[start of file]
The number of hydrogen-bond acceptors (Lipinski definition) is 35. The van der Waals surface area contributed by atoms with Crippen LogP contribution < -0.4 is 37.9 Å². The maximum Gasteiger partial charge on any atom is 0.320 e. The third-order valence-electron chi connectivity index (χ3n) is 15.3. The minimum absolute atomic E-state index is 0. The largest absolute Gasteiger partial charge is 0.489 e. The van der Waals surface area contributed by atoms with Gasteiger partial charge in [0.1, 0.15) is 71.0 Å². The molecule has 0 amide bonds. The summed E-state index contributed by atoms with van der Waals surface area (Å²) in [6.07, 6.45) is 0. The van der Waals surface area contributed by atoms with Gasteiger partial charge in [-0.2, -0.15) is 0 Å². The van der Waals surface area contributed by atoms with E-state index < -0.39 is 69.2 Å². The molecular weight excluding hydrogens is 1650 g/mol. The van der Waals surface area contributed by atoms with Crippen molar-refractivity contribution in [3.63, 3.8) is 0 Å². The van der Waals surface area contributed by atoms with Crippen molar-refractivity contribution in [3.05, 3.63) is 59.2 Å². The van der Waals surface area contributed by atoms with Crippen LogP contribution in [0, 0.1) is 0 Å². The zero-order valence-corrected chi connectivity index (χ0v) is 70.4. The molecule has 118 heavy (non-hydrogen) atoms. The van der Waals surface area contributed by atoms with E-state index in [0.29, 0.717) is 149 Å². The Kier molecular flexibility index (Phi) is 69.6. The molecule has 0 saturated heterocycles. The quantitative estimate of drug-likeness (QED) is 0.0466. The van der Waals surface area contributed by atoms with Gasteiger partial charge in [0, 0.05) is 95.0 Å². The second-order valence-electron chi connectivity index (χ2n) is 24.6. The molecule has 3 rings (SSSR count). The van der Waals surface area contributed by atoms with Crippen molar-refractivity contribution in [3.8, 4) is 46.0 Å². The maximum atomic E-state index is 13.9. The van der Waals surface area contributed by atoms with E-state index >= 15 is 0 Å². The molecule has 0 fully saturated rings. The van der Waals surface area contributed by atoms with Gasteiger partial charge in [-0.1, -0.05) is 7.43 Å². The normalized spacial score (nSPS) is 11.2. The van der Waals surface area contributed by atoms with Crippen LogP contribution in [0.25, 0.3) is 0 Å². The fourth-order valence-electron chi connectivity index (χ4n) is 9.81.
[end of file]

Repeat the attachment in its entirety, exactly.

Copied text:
The number of hydrogen-bond acceptors (Lipinski definition) is 35. The van der Waals surface area contributed by atoms with Crippen LogP contribution < -0.4 is 37.9 Å². The maximum Gasteiger partial charge on any atom is 0.320 e. The third-order valence-electron chi connectivity index (χ3n) is 15.3. The minimum absolute atomic E-state index is 0. The largest absolute Gasteiger partial charge is 0.489 e. The van der Waals surface area contributed by atoms with Gasteiger partial charge in [0.1, 0.15) is 71.0 Å². The molecule has 0 amide bonds. The summed E-state index contributed by atoms with van der Waals surface area (Å²) in [6.07, 6.45) is 0. The van der Waals surface area contributed by atoms with Gasteiger partial charge in [-0.2, -0.15) is 0 Å². The van der Waals surface area contributed by atoms with E-state index < -0.39 is 69.2 Å². The molecular weight excluding hydrogens is 1650 g/mol. The van der Waals surface area contributed by atoms with Crippen molar-refractivity contribution in [3.63, 3.8) is 0 Å². The van der Waals surface area contributed by atoms with Crippen molar-refractivity contribution in [3.05, 3.63) is 59.2 Å². The van der Waals surface area contributed by atoms with Crippen LogP contribution in [0, 0.1) is 0 Å². The zero-order valence-corrected chi connectivity index (χ0v) is 70.4. The molecule has 118 heavy (non-hydrogen) atoms. The van der Waals surface area contributed by atoms with E-state index in [0.29, 0.717) is 149 Å². The Kier molecular flexibility index (Phi) is 69.6. The molecule has 0 saturated heterocycles. The quantitative estimate of drug-likeness (QED) is 0.0466. The van der Waals surface area contributed by atoms with Gasteiger partial charge in [0, 0.05) is 95.0 Å². The second-order valence-electron chi connectivity index (χ2n) is 24.6. The molecule has 3 rings (SSSR count). The van der Waals surface area contributed by atoms with Crippen molar-refractivity contribution in [3.8, 4) is 46.0 Å². The maximum atomic E-state index is 13.9. The van der Waals surface area contributed by atoms with E-state index >= 15 is 0 Å². The molecule has 0 fully saturated rings. The van der Waals surface area contributed by atoms with Gasteiger partial charge in [-0.1, -0.05) is 7.43 Å². The normalized spacial score (nSPS) is 11.2. The van der Waals surface area contributed by atoms with Crippen LogP contribution in [0.25, 0.3) is 0 Å². The fourth-order valence-electron chi connectivity index (χ4n) is 9.81.